When You Suffer From Terminal Niceness


A few years ago I read an article by Darla Isackson titled “Jesus Wasn’t Always Nice.” I quote part of her article:

“I’ve suffered from terminal niceness most of my life. It has almost killed me. Why? Because a commitment to niceness can compromise integrity. Integrity is the very essence of the spirit self, so when I have been nice instead of honest I’ve sometimes betrayed myself — lost myself. Sometimes I’ve been nice when the real need of the situation was to stand up and be counted. When I’ve been nice instead of courageous I’ve missed great opportunities to stand for the right. It isn’t always right to be nice.”

Like this writer I have learned that being “nice” is a great attribute but not when it means compromising ones principles or position. Over the years I have had numerous opportunities to counsel with people. Sometimes I have had to give advice and counsel that is hard to give and for the receiver to hear. Most often we both have left our time spent together enriched, but on occasion someone has not liked what I have said. I have never intended to offend but when faced with standing for the right or being liked, I vote for the former. Nevertheless, telling someone something they don’t want to hear is never easy. But being nice while relinquishing our standards is not what the Savior taught or practiced.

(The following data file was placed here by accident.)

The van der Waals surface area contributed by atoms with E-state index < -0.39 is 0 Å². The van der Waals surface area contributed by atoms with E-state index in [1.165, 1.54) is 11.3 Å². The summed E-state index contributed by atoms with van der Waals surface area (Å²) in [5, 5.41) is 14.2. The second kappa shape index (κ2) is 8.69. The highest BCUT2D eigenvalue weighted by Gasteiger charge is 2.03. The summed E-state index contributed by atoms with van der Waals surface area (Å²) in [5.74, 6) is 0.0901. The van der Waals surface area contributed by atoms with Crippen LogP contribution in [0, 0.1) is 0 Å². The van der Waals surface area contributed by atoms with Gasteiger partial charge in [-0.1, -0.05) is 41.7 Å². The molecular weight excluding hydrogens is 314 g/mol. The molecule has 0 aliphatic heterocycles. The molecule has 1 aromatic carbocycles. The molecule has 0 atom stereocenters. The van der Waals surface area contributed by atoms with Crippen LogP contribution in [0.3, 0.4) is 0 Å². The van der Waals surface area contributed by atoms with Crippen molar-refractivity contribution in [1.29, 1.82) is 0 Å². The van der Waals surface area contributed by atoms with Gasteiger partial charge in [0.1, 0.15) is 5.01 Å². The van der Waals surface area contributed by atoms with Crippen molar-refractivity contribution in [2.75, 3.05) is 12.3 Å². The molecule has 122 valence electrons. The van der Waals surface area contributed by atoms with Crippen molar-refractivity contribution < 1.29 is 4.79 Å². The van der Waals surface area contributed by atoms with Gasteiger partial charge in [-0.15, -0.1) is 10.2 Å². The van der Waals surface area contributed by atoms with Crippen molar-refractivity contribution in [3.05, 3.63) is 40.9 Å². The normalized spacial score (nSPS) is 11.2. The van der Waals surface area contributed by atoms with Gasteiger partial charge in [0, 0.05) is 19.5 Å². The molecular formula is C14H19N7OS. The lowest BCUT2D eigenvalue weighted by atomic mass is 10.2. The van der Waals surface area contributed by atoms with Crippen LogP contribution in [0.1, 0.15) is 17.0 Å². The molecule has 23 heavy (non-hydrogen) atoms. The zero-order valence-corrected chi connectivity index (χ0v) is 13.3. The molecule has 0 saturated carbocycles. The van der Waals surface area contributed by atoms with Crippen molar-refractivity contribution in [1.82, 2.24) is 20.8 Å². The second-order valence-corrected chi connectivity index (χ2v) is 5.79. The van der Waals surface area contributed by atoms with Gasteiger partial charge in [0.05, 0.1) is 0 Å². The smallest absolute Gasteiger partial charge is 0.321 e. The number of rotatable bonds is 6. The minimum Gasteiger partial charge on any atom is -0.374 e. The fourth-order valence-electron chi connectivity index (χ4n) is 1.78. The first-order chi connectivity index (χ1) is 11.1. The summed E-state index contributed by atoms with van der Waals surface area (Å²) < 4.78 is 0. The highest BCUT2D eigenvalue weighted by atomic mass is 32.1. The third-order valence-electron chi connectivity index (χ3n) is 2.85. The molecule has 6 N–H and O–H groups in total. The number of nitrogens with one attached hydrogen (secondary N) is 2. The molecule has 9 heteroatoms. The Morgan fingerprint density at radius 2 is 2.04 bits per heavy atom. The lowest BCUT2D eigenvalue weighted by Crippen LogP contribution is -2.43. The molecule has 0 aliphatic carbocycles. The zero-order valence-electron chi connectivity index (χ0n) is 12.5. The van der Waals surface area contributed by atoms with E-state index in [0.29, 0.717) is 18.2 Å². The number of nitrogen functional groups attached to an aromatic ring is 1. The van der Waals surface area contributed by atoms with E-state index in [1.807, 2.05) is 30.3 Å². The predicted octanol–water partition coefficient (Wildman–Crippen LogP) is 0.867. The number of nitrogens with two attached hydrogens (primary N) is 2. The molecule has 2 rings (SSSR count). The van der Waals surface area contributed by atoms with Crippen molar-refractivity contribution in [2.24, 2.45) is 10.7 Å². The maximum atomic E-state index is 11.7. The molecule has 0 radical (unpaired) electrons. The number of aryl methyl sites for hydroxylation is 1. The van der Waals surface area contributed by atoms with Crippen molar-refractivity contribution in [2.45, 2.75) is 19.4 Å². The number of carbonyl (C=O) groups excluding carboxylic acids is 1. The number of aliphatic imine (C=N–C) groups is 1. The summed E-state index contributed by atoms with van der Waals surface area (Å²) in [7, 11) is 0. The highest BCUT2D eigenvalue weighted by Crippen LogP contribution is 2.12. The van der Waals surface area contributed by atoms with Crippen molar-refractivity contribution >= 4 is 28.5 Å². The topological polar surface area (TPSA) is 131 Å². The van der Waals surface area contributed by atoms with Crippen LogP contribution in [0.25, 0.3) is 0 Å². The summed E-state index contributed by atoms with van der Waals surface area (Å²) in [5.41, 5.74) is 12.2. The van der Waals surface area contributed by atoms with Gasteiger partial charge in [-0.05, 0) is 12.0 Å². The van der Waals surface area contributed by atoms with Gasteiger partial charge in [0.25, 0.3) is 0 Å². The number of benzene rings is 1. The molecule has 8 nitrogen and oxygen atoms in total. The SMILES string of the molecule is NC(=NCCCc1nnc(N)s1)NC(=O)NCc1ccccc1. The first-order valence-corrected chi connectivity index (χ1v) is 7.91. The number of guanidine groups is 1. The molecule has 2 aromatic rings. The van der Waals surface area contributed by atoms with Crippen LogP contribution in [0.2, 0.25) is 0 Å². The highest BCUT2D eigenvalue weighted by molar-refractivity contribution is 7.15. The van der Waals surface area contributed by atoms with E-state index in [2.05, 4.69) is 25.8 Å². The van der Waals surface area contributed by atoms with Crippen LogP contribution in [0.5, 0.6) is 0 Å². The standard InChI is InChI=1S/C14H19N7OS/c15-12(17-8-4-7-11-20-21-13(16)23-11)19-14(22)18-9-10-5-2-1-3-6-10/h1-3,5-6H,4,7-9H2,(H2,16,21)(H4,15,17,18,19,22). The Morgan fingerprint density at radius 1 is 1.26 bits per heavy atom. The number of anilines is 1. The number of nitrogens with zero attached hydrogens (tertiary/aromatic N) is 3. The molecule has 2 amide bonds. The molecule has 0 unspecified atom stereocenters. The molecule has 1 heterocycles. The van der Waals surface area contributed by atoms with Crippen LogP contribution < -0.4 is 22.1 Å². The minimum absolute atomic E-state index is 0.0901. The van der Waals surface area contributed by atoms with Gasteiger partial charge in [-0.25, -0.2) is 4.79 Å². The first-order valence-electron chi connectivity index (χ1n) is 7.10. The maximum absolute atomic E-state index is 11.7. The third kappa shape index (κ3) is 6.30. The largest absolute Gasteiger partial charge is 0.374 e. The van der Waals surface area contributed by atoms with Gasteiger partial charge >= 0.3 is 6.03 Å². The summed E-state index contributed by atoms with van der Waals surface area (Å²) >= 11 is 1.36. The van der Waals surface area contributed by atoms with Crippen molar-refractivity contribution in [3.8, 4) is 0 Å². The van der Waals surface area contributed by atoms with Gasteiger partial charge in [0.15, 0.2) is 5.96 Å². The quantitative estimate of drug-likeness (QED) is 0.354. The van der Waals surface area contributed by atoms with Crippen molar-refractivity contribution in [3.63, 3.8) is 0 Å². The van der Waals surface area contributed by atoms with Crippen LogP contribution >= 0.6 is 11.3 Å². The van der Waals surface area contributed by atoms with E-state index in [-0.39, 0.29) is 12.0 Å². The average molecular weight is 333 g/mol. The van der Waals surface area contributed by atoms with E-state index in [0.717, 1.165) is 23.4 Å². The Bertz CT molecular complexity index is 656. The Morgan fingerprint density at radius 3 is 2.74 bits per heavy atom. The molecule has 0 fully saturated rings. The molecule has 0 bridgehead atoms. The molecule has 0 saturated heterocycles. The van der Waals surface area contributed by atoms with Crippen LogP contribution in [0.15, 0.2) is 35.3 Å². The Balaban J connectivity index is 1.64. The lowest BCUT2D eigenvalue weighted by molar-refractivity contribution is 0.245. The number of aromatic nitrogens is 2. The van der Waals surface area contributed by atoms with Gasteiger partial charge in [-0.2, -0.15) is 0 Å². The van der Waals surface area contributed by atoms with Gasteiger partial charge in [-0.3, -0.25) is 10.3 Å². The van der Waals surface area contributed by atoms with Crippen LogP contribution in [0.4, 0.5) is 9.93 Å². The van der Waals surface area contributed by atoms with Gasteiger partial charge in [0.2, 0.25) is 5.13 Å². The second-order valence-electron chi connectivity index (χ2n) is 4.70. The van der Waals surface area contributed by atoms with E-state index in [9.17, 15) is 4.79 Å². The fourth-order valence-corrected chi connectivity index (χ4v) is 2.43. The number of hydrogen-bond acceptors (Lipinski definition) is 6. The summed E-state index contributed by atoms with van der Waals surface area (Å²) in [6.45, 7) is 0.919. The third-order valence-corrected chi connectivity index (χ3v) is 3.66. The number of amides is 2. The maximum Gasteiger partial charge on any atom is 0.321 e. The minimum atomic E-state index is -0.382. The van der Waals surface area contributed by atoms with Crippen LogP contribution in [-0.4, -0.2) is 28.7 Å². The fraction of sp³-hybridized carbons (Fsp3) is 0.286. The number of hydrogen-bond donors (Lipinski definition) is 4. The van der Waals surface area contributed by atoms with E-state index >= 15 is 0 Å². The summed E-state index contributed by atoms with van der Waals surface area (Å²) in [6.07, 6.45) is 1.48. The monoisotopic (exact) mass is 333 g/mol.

An example of being “nice” and giving in to the demands of men is repeated by Darla Isackson in the oft told story of Joseph Smith and Martin Harris. Quoting:

“The scriptures document the devastation that results from relying on the arm of flesh. In modern times, we have the example of Joseph Smith giving in to Martin Harris’s relentless request to take the 116 pages.
Joseph really wanted to be nice to Martin, to please him, because Martin had been such a faithful supporter. When the pages were lost, Joseph was severely chastised and told he should not fear man more than God. Joseph took the Lord’s advice to heart. The Lord gave him reassurance, and reminders. In D&C 122:8 Joseph was told, “Thy days are known, and thy years shall not be numbered less; therefore, fear not what man can do, for God shall be with you forever and ever.”

We want to be nice, loving, and kind to all, but not at the expense of our integrity and honor. Our Savior knew the difference and although loving he was not afraid to call a “spade a spade.” May we look to balance the two while following the example of the Savior.

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